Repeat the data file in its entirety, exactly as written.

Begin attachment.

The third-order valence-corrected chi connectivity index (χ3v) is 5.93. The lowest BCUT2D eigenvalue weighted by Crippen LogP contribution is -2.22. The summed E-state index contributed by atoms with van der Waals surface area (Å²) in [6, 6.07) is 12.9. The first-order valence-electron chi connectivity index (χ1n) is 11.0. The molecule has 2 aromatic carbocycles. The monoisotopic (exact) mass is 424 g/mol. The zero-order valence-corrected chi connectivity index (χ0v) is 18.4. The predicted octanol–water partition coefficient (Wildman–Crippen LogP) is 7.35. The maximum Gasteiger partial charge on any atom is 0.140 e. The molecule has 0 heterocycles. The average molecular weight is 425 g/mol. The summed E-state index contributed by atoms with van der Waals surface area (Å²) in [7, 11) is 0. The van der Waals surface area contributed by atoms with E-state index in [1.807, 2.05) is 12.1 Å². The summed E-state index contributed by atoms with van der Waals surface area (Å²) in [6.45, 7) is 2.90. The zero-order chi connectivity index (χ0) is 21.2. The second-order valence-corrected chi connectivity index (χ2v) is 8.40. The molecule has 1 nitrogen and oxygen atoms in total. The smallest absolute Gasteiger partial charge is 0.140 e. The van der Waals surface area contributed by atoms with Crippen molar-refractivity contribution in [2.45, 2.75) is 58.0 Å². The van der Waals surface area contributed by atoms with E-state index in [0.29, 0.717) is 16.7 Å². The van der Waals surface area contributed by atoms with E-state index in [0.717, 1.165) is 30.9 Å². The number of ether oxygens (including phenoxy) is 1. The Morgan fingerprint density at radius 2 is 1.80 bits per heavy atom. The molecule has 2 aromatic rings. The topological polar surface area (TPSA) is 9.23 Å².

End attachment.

The third-order valence-corrected chi connectivity index (χ3v) is 5.93. The lowest BCUT2D eigenvalue weighted by Crippen LogP contribution is -2.22. The summed E-state index contributed by atoms with van der Waals surface area (Å²) in [6, 6.07) is 12.9. The first-order valence-electron chi connectivity index (χ1n) is 11.0. The molecule has 2 aromatic carbocycles. The monoisotopic (exact) mass is 424 g/mol. The zero-order valence-corrected chi connectivity index (χ0v) is 18.4. The predicted octanol–water partition coefficient (Wildman–Crippen LogP) is 7.35. The maximum Gasteiger partial charge on any atom is 0.140 e. The molecule has 0 heterocycles. The average molecular weight is 425 g/mol. The summed E-state index contributed by atoms with van der Waals surface area (Å²) in [7, 11) is 0. The van der Waals surface area contributed by atoms with E-state index in [1.807, 2.05) is 12.1 Å². The summed E-state index contributed by atoms with van der Waals surface area (Å²) in [6.45, 7) is 2.90. The zero-order chi connectivity index (χ0) is 21.2. The second-order valence-corrected chi connectivity index (χ2v) is 8.40. The molecule has 1 nitrogen and oxygen atoms in total. The smallest absolute Gasteiger partial charge is 0.140 e. The van der Waals surface area contributed by atoms with Crippen molar-refractivity contribution in [2.45, 2.75) is 58.0 Å². The van der Waals surface area contributed by atoms with E-state index in [0.29, 0.717) is 16.7 Å². The van der Waals surface area contributed by atoms with E-state index in [0.717, 1.165) is 30.9 Å². The number of ether oxygens (including phenoxy) is 1. The Morgan fingerprint density at radius 2 is 1.80 bits per heavy atom. The molecule has 2 aromatic rings. The topological polar surface area (TPSA) is 9.23 Å².